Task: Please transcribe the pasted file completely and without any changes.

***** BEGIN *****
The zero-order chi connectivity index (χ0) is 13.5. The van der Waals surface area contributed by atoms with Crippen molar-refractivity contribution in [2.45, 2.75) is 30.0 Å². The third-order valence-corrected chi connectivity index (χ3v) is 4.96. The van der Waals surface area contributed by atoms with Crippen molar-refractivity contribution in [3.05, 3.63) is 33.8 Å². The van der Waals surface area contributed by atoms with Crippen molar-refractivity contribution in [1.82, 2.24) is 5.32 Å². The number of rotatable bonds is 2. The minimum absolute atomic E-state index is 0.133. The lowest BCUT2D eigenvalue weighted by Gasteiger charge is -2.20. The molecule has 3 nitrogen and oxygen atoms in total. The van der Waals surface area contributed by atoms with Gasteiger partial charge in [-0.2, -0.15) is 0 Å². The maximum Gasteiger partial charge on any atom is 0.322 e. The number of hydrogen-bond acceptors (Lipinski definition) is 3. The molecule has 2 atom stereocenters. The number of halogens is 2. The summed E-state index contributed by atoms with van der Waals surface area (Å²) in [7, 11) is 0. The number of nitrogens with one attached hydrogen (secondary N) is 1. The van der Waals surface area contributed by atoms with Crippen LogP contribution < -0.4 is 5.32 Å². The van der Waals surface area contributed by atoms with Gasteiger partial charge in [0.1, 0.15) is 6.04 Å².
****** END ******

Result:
The zero-order chi connectivity index (χ0) is 13.5. The van der Waals surface area contributed by atoms with Crippen molar-refractivity contribution in [2.45, 2.75) is 30.0 Å². The third-order valence-corrected chi connectivity index (χ3v) is 4.96. The van der Waals surface area contributed by atoms with Crippen molar-refractivity contribution in [3.05, 3.63) is 33.8 Å². The van der Waals surface area contributed by atoms with Crippen molar-refractivity contribution in [1.82, 2.24) is 5.32 Å². The number of rotatable bonds is 2. The minimum absolute atomic E-state index is 0.133. The lowest BCUT2D eigenvalue weighted by Gasteiger charge is -2.20. The molecule has 3 nitrogen and oxygen atoms in total. The van der Waals surface area contributed by atoms with Gasteiger partial charge in [-0.2, -0.15) is 0 Å². The maximum Gasteiger partial charge on any atom is 0.322 e. The number of hydrogen-bond acceptors (Lipinski definition) is 3. The molecule has 2 atom stereocenters. The number of halogens is 2. The summed E-state index contributed by atoms with van der Waals surface area (Å²) in [7, 11) is 0. The number of nitrogens with one attached hydrogen (secondary N) is 1. The van der Waals surface area contributed by atoms with Crippen LogP contribution < -0.4 is 5.32 Å². The van der Waals surface area contributed by atoms with Gasteiger partial charge in [0.1, 0.15) is 6.04 Å².